by Mariana Enríquez
from the December 19 & 26, 2016 issue of The New Yorker

Oh boy. It’s the last New Yorker issue of 2016. I’m at least a month behind, not just in my reading but also in my mental time of year. It doesn’t feel like it’s time to take stock on the year quite yet, but here we are. Let’s hope they end 2016 with a great story.

This is Mariana Enríquez’s New Yorker debut. In fact, I think it is her English-language debut, though she’s been publishing since the 1990s and has had her work translated into several other languages. Help me out if I’m overlooking something. Next February, Hogarth will be publishing a collection of her stories called Things We Lost in the Fire, and I am betting “Spiderweb” is one of the stories in the forthcoming collection. Not having read the story yet, and not knowing anything about Enríquez until this morning, I am heartened by this bit from Hogarth: “An arresting collection of short stories, reminiscent of Shirley Jackson and Julio Cortazar, by an exciting new international talent.” I know publishers can put all kinds of things down there to entice readers, but they hit a personal sweet spot by mentioning Shirley Jackson and Julio Cortazar. I’m going into this one with enthusiasm!

Please share your thoughts below! We often have a lively discussion, so join in!

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By |2017-05-25T17:37:20-04:00December 12th, 2016|Categories: Mariana Enríquez, New Yorker Fiction|Tags: |11 Comments


  1. Avataram December 12, 2016 at 7:25 pm

    Wonderful short story, a delightful end to the year. Along with comparisons to Shirley Jackson and Julio Cortazar, the story also invites comparison to Bolano’s “Last evenings on earth”.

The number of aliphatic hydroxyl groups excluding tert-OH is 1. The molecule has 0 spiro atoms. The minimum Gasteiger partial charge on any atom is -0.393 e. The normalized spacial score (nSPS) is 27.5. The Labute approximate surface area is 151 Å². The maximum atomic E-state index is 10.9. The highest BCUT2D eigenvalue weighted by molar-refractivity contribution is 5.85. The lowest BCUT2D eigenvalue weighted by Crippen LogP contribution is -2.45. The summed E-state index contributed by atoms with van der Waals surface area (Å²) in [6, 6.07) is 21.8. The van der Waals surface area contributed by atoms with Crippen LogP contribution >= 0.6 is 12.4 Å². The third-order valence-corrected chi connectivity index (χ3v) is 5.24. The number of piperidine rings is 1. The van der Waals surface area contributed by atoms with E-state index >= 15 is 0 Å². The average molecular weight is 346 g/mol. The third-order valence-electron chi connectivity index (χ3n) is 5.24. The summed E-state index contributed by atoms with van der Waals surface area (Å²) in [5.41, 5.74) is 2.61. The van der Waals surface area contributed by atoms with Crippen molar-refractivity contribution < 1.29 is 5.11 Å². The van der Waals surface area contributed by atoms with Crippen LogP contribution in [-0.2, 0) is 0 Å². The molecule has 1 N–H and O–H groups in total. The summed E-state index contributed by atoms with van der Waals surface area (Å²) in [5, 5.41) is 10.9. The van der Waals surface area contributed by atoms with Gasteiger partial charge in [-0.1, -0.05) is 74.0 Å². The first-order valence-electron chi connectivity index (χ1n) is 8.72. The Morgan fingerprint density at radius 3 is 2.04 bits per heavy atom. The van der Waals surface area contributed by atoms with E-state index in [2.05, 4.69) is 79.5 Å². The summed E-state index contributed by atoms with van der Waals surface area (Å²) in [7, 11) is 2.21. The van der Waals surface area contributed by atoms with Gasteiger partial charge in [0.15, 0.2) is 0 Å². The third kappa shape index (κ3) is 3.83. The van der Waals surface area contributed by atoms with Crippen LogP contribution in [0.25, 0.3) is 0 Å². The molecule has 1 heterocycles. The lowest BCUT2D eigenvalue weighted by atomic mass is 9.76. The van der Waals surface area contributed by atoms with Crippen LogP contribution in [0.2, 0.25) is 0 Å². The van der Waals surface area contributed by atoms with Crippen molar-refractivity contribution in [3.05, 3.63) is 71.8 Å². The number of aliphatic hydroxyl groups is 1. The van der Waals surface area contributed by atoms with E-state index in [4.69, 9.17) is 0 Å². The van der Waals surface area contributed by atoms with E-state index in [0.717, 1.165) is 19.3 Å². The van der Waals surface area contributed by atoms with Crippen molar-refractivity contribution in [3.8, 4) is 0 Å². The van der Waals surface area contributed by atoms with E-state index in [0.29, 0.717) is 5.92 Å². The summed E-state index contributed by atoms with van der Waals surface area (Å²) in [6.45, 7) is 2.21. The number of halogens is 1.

2. Leah Pomerantz December 13, 2016 at 10:40 pm

    I’m excited to read this. I might use it as my New Yorker reading group’s option because I’m in charge this month!

  3. Eric December 15, 2016 at 2:04 pm

    I’m not terribly familiar with Jackson’s or Cortazar’s work, but I’m not surprised that this would be compared to mid-20th century fiction writers, this strikes me as the kind of story that was a lot more common back in the heyday of commercial fiction. Good, solid, entertaining middlebrow stuff, more memorable for its characters than its plot, put together without a lot of originality but with a high degree of professionalism. Not a story that’ll change anyone’s life, but I thoroughly enjoyed it and look forward to reading more of Enriquez’s work.

  4. David December 15, 2016 at 2:31 pm

    Eric, I agree with your assessment, except I would hesitate to call the characters memorable. Juan Martín is too one-dimensional and it never is clear why the narrator would have married him. Natalia gives me the impression that Enríquez had more of an idea of who she was but never got around to developing her. The narrator is a bit more interesting but would have probably benefited from improvements in her supporting characters.